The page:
Assuming three main contexts of data release, in which each presents a different relationship, therefore a different level of trust between the data provider and data recipient, and a different level of control and risk.
Internal secondary research is about data re-use. For example, clinical trial sponsors store and maintain vast amounts of data collected during clinical studies. The cumulative information may be invaluable for identifying patterns which are not the focus of the original trials. Sponsors are required to obtain consent for such use of patients’ data, which they may claim is not possible or entirely impractical (due to the enormous amounts of “data subjects”). The alternative is to anonymise the data such that it is no longer considered personal information. In this scenario access to data is controlled by mechanisms much like those used in primary analysis. While the requirement to de-identify the data needs to be observed, the risk of re-identification attempts is considered minimal.
External secondary research is about sharing data with external researchers, under strict contracts, through secure means will supposedly ensure that the process is safe and the risks involved very low. The anonymisation process will have already considered the probability of de-anonymisation attempts – rogue employee, data breach, etc. - and taken it into account in finding and applying adequate level of anonymisation. Introducing contractual controls and limitations on how the data is accessed, used and disposed of, is thought to significantly limit the motivation of the data recipient to attempt de-anonymisation and illicit use of data.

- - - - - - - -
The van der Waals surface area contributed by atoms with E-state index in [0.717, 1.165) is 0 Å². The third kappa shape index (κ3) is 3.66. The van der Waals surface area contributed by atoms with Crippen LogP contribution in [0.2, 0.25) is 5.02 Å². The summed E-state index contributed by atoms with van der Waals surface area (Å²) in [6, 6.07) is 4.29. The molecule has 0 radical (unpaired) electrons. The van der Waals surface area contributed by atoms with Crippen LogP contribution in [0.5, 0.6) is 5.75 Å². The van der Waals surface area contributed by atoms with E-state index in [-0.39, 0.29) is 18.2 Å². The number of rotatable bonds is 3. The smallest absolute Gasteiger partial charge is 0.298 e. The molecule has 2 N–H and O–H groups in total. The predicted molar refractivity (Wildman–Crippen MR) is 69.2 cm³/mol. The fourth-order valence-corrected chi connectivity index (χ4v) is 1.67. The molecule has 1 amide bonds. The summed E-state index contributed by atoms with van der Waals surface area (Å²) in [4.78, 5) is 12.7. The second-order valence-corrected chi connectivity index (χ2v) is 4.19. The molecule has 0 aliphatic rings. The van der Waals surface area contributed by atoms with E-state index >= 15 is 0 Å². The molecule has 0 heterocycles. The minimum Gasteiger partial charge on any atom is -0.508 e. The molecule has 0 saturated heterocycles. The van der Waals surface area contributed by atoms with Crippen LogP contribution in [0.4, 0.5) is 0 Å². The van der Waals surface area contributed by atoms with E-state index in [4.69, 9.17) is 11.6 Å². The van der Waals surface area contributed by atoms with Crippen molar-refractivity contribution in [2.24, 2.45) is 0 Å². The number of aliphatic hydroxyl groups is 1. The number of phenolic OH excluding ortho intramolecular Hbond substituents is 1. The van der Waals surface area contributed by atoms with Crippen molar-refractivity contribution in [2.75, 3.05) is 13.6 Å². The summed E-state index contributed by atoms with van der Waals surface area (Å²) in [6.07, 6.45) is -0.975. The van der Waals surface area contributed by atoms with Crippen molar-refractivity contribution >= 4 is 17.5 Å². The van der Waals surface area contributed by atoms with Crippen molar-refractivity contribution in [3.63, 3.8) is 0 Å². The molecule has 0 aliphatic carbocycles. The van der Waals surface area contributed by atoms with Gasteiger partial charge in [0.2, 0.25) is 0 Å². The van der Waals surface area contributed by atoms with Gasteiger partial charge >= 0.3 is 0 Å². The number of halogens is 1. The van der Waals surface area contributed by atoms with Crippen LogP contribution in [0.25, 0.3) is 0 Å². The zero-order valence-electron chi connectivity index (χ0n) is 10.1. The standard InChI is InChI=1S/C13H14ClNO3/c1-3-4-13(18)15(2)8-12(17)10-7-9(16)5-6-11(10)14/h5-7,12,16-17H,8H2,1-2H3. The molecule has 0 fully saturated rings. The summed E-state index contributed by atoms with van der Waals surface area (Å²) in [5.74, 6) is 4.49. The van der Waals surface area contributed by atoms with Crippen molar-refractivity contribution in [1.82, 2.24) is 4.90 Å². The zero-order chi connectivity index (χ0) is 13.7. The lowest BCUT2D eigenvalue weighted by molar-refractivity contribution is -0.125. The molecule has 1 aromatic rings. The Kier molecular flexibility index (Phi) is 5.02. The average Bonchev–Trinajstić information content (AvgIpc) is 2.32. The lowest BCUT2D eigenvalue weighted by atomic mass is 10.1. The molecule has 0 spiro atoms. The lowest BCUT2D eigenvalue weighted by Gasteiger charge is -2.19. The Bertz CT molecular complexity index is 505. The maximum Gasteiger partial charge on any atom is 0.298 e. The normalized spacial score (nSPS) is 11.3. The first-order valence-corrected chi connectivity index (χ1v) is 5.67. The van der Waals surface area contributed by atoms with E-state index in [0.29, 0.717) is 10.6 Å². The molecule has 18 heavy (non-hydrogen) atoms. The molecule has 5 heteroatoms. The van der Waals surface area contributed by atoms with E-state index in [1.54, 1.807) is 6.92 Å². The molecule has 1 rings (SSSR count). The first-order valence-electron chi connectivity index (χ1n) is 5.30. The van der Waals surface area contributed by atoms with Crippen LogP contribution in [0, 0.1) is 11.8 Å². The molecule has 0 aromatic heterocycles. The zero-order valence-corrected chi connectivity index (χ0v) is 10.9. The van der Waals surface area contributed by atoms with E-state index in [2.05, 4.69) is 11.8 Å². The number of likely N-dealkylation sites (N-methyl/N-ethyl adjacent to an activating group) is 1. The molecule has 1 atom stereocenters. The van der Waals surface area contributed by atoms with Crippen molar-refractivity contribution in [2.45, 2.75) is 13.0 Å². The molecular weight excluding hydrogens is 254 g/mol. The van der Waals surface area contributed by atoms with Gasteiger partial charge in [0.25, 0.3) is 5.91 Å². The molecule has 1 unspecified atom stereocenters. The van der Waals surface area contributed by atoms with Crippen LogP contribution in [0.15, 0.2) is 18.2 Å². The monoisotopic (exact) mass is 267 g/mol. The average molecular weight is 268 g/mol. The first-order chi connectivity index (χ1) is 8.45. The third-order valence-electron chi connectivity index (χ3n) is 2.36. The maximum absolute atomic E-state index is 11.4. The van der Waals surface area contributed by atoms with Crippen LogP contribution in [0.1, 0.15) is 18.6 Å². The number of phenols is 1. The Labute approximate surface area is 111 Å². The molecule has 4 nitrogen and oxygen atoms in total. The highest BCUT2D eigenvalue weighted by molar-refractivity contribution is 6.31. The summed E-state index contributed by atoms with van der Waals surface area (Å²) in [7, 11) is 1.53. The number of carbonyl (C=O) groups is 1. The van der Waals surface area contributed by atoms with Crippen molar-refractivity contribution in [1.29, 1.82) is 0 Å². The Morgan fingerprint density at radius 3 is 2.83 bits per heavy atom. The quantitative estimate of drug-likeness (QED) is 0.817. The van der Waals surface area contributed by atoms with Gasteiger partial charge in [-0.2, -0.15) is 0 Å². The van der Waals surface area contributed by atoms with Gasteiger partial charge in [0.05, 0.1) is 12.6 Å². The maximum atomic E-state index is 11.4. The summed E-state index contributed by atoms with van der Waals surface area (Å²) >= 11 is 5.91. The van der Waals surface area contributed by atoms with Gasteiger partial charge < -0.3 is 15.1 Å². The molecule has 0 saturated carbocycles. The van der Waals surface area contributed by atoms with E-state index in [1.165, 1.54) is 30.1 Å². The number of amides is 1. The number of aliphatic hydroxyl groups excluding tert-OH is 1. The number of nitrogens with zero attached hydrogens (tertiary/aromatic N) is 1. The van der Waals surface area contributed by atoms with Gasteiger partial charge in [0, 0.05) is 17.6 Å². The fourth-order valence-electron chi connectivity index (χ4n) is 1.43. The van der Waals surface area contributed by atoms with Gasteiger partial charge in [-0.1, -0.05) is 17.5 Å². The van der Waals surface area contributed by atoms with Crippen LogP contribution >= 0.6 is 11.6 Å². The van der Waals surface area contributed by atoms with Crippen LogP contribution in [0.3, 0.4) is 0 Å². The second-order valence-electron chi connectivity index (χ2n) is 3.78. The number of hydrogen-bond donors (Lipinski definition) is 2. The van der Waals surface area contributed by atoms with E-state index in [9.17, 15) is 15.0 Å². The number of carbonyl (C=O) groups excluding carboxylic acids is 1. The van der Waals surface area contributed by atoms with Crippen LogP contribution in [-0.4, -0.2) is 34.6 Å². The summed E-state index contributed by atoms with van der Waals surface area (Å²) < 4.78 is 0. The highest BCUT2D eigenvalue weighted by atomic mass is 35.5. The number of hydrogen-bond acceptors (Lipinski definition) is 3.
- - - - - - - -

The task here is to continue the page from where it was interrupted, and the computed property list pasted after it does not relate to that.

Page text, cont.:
When data is released to the public domain, there is no control over how it will be used and an adversary wanting to access the data can do so with little effort. The data industry is confronted with finding it hard to assess motivations of adversaries and the level of knowledge and tools they may possess and use and that may land its data guardians in protective states of mind that may lead to significant loss of data usability. The industry therefore finds it crucial to identify plausible adversaries relevant to a context and contents of the data release which they think may result in less de-anonymisation and greater data utility retention.
Auxiliary information is the information gained as background knowledge by the adversary. It is any data that might be combined with other data(sets) to give meaningful information. It is usually gathered from real world information (but not always, this too has expanded):
with the usual information gathering techniques for example from work environments, such as personal information of/from colleagues, from dumpster diving, and from any public information, such as a voter list, petition sites, forum comments, or reviews in websites, to name but a few.
from neighbourhood data collected in open data sets.
from another dataset that was either bought at a black market or gained from a merger or buying up a small data company.
and in some cases even from the target dataset.
The target dataset is a set of anonymous data (also known as de-identified data).